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I have set of data which contains images also. I want to cache this data. Should i store them on file system or on core data and why?

3 Answers 3

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There are two main options:

  1. Store the file on disk, and then store the path to the image in core data
  2. Store the binary data of the image in core data

I personally prefer the 1st option, since it allows me to choose when I want to load the actual image in memory. It also means that I don't have to remember what format the raw data is in; I can just use the path to alloc/init a new UIImage object.

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  • So do you mean to say if I am storing the image as binary data in Core data, I need to know the original file format while restoring it. Is there any other disadvantage of storing data in Core Data?
    – Abhinav
    Nov 11, 2010 at 20:48
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    @Abhinav correct; the other thing i'd say is that by keeping the image out of Core Data, you're keeping your store file small. Whether that's a disadvantage would be answered by lots and lots of performance profiling. :) Nov 11, 2010 at 21:13
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    @Abhinav I think it might; you'd want to confirm that suspicion through profiling with Instruments, etc. Nov 11, 2010 at 22:01
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    Marcus Zarra recommends saving small images directly in your Core Data store, saving large ones to disk & at an intermediate size saving them to a dedicated table. He goes on to suggest using up to 2 of those techniques to cover a spread of image sizes. See cimgf.com/2011/08/22/…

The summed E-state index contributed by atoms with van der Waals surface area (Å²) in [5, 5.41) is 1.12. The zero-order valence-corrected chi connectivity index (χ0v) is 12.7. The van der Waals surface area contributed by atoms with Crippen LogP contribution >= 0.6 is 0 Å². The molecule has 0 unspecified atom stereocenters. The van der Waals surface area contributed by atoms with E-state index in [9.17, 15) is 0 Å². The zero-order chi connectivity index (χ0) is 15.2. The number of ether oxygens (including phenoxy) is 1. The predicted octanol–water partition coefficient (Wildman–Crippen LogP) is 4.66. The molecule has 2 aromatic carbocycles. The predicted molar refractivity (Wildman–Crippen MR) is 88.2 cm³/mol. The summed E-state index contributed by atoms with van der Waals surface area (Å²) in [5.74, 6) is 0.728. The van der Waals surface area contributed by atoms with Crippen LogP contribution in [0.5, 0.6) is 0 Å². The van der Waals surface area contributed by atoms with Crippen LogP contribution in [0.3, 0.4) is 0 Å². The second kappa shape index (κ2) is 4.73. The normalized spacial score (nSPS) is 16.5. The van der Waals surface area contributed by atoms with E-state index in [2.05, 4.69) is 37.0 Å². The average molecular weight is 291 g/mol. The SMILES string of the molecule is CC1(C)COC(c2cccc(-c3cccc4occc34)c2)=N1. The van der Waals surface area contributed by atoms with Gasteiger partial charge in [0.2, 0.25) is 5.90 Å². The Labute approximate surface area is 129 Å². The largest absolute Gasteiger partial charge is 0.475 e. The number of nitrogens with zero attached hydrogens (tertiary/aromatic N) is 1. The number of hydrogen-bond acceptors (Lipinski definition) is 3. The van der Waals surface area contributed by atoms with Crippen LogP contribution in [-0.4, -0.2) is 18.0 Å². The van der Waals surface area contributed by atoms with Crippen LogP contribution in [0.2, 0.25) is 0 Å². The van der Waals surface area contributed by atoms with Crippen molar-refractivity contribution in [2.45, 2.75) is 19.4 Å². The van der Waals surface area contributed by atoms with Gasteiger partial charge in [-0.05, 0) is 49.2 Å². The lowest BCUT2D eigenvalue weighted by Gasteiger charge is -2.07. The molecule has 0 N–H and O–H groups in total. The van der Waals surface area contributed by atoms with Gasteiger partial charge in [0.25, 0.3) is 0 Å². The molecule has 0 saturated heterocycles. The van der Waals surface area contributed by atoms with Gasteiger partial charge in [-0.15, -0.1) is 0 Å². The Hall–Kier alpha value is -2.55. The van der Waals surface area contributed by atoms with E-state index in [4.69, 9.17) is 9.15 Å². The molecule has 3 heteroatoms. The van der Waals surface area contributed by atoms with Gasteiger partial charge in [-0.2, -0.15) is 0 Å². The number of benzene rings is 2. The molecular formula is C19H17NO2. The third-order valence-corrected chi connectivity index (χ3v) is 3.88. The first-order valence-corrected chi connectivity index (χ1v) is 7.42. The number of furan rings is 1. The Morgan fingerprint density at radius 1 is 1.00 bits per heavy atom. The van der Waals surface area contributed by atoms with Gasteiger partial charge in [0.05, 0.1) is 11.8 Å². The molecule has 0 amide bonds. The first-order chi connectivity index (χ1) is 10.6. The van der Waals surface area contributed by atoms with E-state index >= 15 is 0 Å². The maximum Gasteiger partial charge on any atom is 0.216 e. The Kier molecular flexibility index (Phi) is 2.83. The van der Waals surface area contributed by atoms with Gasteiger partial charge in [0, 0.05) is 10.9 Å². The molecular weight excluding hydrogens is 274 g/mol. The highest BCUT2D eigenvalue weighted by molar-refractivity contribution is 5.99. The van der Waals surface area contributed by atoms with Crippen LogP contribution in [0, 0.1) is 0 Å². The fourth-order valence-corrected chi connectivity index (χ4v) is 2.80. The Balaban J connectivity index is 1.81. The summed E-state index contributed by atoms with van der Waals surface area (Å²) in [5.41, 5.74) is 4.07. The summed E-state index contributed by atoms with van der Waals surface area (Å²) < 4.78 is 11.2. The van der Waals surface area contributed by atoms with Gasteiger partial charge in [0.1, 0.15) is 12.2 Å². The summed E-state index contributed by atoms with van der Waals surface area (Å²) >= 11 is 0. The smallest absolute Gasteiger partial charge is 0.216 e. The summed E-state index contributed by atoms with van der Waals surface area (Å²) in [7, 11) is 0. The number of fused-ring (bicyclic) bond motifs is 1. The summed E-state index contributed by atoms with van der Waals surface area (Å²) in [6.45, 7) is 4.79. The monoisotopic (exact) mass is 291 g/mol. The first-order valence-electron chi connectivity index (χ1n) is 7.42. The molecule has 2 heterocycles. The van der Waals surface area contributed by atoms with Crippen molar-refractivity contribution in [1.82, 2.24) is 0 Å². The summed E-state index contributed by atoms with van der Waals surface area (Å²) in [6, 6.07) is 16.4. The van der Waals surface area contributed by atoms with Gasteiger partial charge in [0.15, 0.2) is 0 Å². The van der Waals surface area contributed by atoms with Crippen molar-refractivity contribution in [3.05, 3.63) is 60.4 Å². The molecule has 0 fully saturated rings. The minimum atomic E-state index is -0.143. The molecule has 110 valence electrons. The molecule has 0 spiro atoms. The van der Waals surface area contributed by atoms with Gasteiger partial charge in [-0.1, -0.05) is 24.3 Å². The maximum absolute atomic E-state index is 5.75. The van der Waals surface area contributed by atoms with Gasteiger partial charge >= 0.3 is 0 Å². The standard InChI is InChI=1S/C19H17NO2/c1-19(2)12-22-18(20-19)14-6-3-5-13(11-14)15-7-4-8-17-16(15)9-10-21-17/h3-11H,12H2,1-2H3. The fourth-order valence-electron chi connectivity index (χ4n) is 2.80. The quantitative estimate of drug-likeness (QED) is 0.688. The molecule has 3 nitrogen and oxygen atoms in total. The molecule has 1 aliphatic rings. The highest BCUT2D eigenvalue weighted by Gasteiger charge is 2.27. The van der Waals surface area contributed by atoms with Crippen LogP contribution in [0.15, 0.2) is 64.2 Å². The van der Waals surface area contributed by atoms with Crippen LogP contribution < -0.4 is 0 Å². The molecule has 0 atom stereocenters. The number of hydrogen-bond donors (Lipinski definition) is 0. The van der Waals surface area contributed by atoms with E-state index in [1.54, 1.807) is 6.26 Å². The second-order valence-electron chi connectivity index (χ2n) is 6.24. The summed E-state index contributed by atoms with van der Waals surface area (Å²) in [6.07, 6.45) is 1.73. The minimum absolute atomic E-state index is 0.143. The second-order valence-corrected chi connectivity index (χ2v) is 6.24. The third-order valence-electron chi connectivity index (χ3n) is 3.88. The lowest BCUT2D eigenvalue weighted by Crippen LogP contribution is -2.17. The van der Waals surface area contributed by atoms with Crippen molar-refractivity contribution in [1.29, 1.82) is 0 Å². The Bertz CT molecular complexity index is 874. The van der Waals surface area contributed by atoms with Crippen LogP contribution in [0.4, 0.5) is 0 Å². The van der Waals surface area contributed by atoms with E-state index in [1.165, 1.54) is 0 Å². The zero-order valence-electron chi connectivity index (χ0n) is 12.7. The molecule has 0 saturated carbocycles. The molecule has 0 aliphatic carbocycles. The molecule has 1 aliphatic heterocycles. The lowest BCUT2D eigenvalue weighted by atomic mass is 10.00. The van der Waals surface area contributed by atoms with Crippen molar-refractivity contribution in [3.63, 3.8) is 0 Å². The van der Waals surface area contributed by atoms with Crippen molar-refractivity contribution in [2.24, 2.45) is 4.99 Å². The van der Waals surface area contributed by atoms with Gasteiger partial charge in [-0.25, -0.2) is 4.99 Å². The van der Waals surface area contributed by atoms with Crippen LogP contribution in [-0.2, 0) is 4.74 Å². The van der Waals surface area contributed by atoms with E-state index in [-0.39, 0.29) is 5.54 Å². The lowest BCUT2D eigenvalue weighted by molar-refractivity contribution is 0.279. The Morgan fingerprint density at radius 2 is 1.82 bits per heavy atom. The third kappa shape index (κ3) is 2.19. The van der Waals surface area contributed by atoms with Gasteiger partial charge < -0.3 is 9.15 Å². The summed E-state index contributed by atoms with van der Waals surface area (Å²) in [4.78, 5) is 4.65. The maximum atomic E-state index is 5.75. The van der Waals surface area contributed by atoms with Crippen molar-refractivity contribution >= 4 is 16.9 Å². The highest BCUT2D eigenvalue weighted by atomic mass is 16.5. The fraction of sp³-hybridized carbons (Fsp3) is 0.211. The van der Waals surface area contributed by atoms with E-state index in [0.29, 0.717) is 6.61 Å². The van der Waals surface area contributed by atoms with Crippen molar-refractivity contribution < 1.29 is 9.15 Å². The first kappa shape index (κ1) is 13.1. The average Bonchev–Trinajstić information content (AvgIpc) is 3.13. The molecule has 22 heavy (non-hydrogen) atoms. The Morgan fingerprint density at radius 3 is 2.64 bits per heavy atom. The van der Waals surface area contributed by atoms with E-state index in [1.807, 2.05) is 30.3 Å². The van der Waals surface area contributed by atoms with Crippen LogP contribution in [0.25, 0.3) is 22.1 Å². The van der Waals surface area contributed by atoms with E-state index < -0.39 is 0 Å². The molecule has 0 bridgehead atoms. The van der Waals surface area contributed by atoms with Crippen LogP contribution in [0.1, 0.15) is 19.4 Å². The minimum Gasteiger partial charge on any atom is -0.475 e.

– Pedro
    Oct 9, 2011 at 0:10
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    The larger your Core Data becomes, the more likely you are to run into problems doing core data migrations. And even small images in core data will bloat it up if you have enough of them. For that reason, I prefer to keep images on disk. Those aren't insurmountable problems, but they are extra hassle.
    – occulus
    Jan 31, 2013 at 13:01
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You might want to read this from the Core Data Programming Guide on how to deal with binary large objects (BLOBs). There are rules of thumb for what size binary data should and should not be stored within the actual Core Data store.

You might also look at Core Data iPad/iPhone BLOBS vs File system for 20k PDFs

If you do place binary data within Core Data store, you would do well to have a "Data" entity that holds the actual data and to have your "Image" entity separate. Create a relationship between the two entities, so that "Data" need only be loaded when actually needed. The "Image" entity can hold the meta-data such as title, data type, etc.

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    +1 good idea about the separate entity for storing the data. :) Nov 11, 2010 at 21:14
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With regards to where to store the user data/files (I found "application support" to be a decent location given that i was wary of the user moving, deleting or altering the file in some way that would result in the image not being able to be recovered and used later by my application)

Take minecraft as an example: eg. "~/Library/Application Support/minecraft/saves/"

I would agree with the previous comments and store paths to the images in core data but otherwise store the images themselves as png files in their own folder outside of core data.

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